Tuesday 30 June 2020

Humphrey Jennings and trainspotting

Another recycled blog because, what with planning the twice-weekly Leap in the Dark and proofreading and working on other stuff AND everything else on top of that there's simply not time to knock out a daily piece of any interest and value. This one comes from 2013.

Looking at the poet, painter and film-maker Humphrey Jennings’ notebooks. In one margin he has doodled a charmingly naive sketch of a typical steam locomotive, a bit like Thomas the Tank Engine, with chimney, dome and cab, above which he writes:

You know when a locomotive is streamlined it loses its smoke stack, sometimes altogether;   
      and that produces a sort of worry in us. The sequence funnel, dome, valve and cabin, turns 
      into a class-series: top-hat, Bowler hat, cloth cap. 

'A sort of worry' when faced with a cultural signifier anticipates the reaction of later commentators like Roland Barthes. Jennings' view reminded me of the very different appearances of the American space shuttle (gleaming white, smooth, swept-back wings and sexily aerodynamic) and the Soviet space station, which appeared to be bolted together in a totally functional way, like an allotment shed. It had visible rivets and was (unless I'm making this up) painted a kind of bauxite colour like old railway trucks, with a stencilled hammer and sickle on the hull. One had the impression that the whole thing wasn't so much welded as caulked. This suggested a kind of collectivist integrity and 'all-hands-on-deck' quality that continues to exercise a strong appeal, to me at any rate. I've always preferred the unadorned, the utile and the functional to the modishly tweaked.  Russian engineers were clearly in charge of the project, not designers and (yet-to-be-invented) brand managers.


Streamlined locomotives were much in vogue in Britain in the 1930s - the Mallard of the London & North Eastern Railway, designed by Nigel Gresley, is the most famous of the breed and remains to this day the fastest steam locomotive ever built. But the three other major private companies (the Southern, the Great Western and the London, Midland & Scottish) each had their own streamlined fleet, employed on crack express services. Perhaps it's just as important that streamlined engines look very fast, even when stationery - engineering's equivalent to modernist gestures in architecture. On display in York's National Railway Museum (where eager dads drag their underwhelmed offspring), the garter blue, red and black Mallard is coupled to a dynamometer car, an antique, wood panelled vehicle with clerestory roof and Edwardian doorhandles, packed with sensitively-calibrated devices for recording speed, fuel consumption, tractive effort, etc. and the contrast is every bit as striking as that between the space shuttle and Soyuz.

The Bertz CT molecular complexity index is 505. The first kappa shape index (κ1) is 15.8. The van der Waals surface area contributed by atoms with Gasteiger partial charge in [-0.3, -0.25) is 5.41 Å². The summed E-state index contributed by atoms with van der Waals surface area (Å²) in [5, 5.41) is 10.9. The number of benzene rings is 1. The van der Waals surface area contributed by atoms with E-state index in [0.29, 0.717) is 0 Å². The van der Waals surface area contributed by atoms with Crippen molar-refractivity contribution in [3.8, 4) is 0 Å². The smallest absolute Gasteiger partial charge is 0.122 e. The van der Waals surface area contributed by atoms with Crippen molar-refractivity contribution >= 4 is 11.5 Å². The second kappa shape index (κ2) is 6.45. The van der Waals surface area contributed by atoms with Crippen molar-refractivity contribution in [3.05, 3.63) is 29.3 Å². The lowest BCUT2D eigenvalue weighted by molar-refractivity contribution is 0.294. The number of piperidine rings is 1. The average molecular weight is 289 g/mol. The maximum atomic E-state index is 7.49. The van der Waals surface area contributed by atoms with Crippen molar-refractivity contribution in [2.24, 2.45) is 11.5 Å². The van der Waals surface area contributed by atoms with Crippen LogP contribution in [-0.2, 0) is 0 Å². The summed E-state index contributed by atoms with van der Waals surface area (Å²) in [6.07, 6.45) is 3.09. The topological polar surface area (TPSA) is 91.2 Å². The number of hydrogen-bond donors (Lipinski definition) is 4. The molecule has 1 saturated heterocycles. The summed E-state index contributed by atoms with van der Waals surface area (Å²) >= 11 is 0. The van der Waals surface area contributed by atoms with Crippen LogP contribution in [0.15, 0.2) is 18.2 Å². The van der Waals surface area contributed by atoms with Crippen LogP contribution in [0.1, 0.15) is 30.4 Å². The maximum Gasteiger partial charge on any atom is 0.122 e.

Streamlining was as much an aesthetic gesture as a speed-enhancing feature and following the nationalisation of the railways in 1948 these locomotives were stripped of their casings to allow easier maintenance and to reveal perfectly orthodox machines, beautiful in their own way and - yes - with the 'class-series' now visible.

Jennings was writing in the 1930s, a time when class distinctions were immediately legible, not least through headgear - toffs wore toppers, clerks wore Bowlers and flat cloth caps were for the proletariat. It's interesting that, in Jennings's notebook entry it's the loss of the chimney (ie the top hat of the ruling classes) that provokes disquiet. Is he unconsciously asserting the legitimacy of the established order? Or simply that a locomotive without a chimney is aesthetically troubling, like a face without a nose?

Jennings is concerned with class distinctions (which will always be with us). Distinctions are not the same thing as barriers - and much was achieved in the last few decades to erode the very barriers that are now, alas, being rapidly re-erected. Distinctions are part of the texture of any society - not as the basis for hostility and discrimination but simply for recognition and understanding. Although, to be sure, we don't wear caste-defining hats much any more. Jennings would find modern Britain a far less legible culture.

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